May 26, 2019 | By Lee Spencer

NASCAR: Another Coke 600 win would do wonders for Martin Truex Jr.

Photo by Jared C. Tilton/Getty Images

CONCORD, N.C.--Ask Martin Truex Jr., what comes to mind when he hears the words: Coca-Cola 600?
 
The driver of the No. 19 Joe Gibbs Racing doesn’t hesitate. 
 
Without pause, Truex reflects on the race that redefined him as a perennial contender. 
 
“2016—the domination,” Truex said. “Just to be able to do that at this level is something you dream of. The fact that no one will probably lead more laps than that ever, ever, ever, and that’s just crazy to think about. 
 
“Pretty cool, and I wouldn’t say we need to duplicate it, but I would like to try to win another one. It’s a special race to win. It’s one of the crown jewels.”
 
Truex doesn’t believe anyone will ever duplicate that performance. He owned the field that May, starting from the pole and leading 392 of 400 laps. 
 
“We just hit it,” Truex said. “Charlotte is a track that’s like that. When you hit it, you can knock it out of the park here. It’s so hard to get your car doing the things you want it to do that most guys are probably off more than at a normal track. When you do hit it right, we’ve seen it here before, but never like that and it was pretty cool.”
 
Truex went on to win four races that year—his third season with Furniture Row Racing and second under the direction of crew chief Cole Pearn. The following year, Truex doubled his previous win record with eight victories and went on to capture the Monster Energy NASCAR Cup Series championship. 
 
In two of the last three Coca-Cola 600s, Truex has led the most laps. He has finished on the podium the last three years and won the fall race in 2017 prior to the introduction of the Roval.
 
Ten of Truex’s 21 Cup wins have come on intermediate tracks, but with the new aerodynamic/engine package the driver has struggled to find his groove. He felt confident after first practice on Thursday but drew an early qualifying spot and rolls off 14th on Sunday. Truex was eighth in single-lap speeds in second practice and ranked seventh in best consecutive 10-lap average in Happy Hour.
 
“We’ve been really good at places and off at places. It’s just been one of those things that’s been hard to hit consistently. It’s just the package. We’re going to new tracks that we haven’t been to with it before. We’re going on new tires it seems like almost every time. We just don’t have a lot of information, there’s been a lot of guessing going on and for whatever reason, it seems like the balance on these cars is really, really temperamental and real sensitive. 
 
“If you get off a little bit, I feel like you pay a lot bigger price than maybe what you did before. It’s harder to drive through problems when you have to run wide open.”
 
Truex has won twice with the new aero package this year—although his victories came at Richmond and Dover, two tracks where drivers had the benefit of full horsepower and not the limited 550-horsepower of venues of a mile-and-a-half. He admits it has been a challenge acclimating to racing with less power.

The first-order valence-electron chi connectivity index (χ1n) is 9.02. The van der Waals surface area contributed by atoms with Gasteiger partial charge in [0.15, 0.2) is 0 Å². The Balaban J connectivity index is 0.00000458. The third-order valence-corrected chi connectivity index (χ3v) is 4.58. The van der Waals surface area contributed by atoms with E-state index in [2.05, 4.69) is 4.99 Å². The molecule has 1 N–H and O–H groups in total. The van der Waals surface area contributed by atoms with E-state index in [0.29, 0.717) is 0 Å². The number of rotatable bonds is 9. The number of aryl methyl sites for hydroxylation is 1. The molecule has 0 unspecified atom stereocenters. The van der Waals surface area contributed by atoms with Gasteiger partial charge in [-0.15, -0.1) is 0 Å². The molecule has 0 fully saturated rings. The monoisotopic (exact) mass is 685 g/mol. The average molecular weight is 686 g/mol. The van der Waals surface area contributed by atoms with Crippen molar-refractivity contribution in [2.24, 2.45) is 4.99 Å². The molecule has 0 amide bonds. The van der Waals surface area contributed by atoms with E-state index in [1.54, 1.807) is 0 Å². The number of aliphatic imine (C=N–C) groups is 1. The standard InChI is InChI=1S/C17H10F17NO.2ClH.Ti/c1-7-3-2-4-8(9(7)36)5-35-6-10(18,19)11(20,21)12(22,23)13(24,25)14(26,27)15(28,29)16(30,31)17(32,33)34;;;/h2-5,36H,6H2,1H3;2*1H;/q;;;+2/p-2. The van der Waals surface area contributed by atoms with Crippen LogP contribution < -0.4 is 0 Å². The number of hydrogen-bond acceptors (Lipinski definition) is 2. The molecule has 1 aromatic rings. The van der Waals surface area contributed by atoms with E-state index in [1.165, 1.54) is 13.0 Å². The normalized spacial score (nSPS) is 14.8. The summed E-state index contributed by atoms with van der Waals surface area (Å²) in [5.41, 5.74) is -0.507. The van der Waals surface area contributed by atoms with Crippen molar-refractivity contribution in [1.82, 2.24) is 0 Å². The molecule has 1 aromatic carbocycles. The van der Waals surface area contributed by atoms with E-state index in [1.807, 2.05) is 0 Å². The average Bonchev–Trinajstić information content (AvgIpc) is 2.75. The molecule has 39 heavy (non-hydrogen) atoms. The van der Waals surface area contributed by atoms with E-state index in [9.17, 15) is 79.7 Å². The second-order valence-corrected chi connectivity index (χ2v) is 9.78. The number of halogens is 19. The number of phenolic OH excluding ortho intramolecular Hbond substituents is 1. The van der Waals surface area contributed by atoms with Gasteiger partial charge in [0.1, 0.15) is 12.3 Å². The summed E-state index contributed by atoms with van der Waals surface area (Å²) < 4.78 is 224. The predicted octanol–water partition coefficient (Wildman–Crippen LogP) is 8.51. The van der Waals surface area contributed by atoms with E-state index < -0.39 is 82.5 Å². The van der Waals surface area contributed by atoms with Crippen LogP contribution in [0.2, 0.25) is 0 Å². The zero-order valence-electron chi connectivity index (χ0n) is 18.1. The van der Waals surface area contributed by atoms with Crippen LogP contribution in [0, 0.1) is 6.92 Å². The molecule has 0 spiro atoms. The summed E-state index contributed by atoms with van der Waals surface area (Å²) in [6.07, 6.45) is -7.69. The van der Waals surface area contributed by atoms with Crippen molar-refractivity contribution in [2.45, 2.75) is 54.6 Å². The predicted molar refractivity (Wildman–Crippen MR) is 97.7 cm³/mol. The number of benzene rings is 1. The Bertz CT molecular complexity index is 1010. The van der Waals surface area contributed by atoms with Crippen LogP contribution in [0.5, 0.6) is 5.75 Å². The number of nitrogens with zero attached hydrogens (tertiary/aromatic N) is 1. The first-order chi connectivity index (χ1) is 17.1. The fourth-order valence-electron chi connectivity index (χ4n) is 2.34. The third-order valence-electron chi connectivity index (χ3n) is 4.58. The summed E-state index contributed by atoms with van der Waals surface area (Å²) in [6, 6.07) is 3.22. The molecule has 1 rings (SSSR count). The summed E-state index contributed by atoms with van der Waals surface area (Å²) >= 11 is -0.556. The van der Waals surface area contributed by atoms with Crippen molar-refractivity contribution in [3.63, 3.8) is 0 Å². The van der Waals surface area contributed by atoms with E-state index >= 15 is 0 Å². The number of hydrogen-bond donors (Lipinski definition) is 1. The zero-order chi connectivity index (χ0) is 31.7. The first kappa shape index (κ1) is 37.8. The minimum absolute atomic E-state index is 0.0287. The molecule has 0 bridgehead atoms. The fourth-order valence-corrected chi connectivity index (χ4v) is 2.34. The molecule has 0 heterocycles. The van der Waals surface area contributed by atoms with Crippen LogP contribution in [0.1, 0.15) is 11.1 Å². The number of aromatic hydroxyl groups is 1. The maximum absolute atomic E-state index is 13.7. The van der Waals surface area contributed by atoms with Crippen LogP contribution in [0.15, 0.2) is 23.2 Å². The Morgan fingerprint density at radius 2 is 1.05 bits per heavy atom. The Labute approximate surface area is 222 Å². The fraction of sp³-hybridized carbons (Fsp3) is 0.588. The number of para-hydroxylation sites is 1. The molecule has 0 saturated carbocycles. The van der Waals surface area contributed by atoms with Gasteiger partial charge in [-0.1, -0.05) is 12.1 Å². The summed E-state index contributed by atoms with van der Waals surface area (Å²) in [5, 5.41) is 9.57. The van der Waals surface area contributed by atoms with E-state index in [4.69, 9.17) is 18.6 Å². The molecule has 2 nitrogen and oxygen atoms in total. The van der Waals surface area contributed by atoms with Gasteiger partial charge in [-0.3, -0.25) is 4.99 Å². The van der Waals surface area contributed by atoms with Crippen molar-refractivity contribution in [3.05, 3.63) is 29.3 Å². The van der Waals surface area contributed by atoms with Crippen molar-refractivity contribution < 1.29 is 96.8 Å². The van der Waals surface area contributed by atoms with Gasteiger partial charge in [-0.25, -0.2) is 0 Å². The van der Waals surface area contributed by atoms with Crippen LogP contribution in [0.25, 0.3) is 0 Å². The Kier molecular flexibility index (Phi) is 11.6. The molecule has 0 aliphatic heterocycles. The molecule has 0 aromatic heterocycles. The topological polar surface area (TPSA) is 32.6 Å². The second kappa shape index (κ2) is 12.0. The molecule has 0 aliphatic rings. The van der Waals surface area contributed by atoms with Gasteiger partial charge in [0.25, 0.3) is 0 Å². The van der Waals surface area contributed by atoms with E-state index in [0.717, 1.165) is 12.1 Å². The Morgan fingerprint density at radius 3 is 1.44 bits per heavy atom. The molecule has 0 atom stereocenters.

“It’s so different, just the whole approach to the weekend from a driver’s standpoint -- the way you drive these cars, the way you manage traffic – all the things that we have to do right now is a lot different from last year and the last couple seasons,” Truex said. It’s been a challenge just to figure it out. At the end of the day, it is what it is and we get paid to win races and try to put ourselves in position to win a championship. We’re just constantly searching and at the same time, that’s what makes this sport so fun.
 
“There’s a lot of different things you have to be good at and they get changed on you constantly, which is frustrating, especially when you have something really figured out like the low-downforce stuff – we were really dialed in. I really liked that package and it suited my style really well, and this has just been a huge learning curve. Just trying to figure it out, work hard and keep chipping away at it.”
 
Certainly, if Truex could win at Charlotte Motor Speedway on Sunday, it could be the catalyst the No. 19 Joe Gibbs Racing team needs to attack the second half of the regular season. With four of the 10 Playoff races—and the championship—decided on intermediate tracks, another Coca-Cola 600 win could be a game-changer for Truex.
 
“I think it would be good for us just to have some confidence with it,” Truex said. “It’s been our biggest challenge this year, no question. Kansas, historically one of our best race tracks and we go there and kind of struggled. We know where we missed it. The problem is that you have to show up at a track where you haven’t raced this package before and do the right things. 
 
“That’s still a challenge, and we know what we missed in practice, and we know how we missed it at the All-Star race last week, but the hard part about this sport is being on top of it when you show up. Unloading good – you have to kick your weekend off right because you only have 50 minutes of practice on Friday to qualify good. If you don’t qualify good, your weekend starts off on a bad note. 
 
“This week feels different. I was really happy (on Thursday) and I felt like it was one of the best practices we’ve had all year. Hopefully, that will continue throughout the weekend.”

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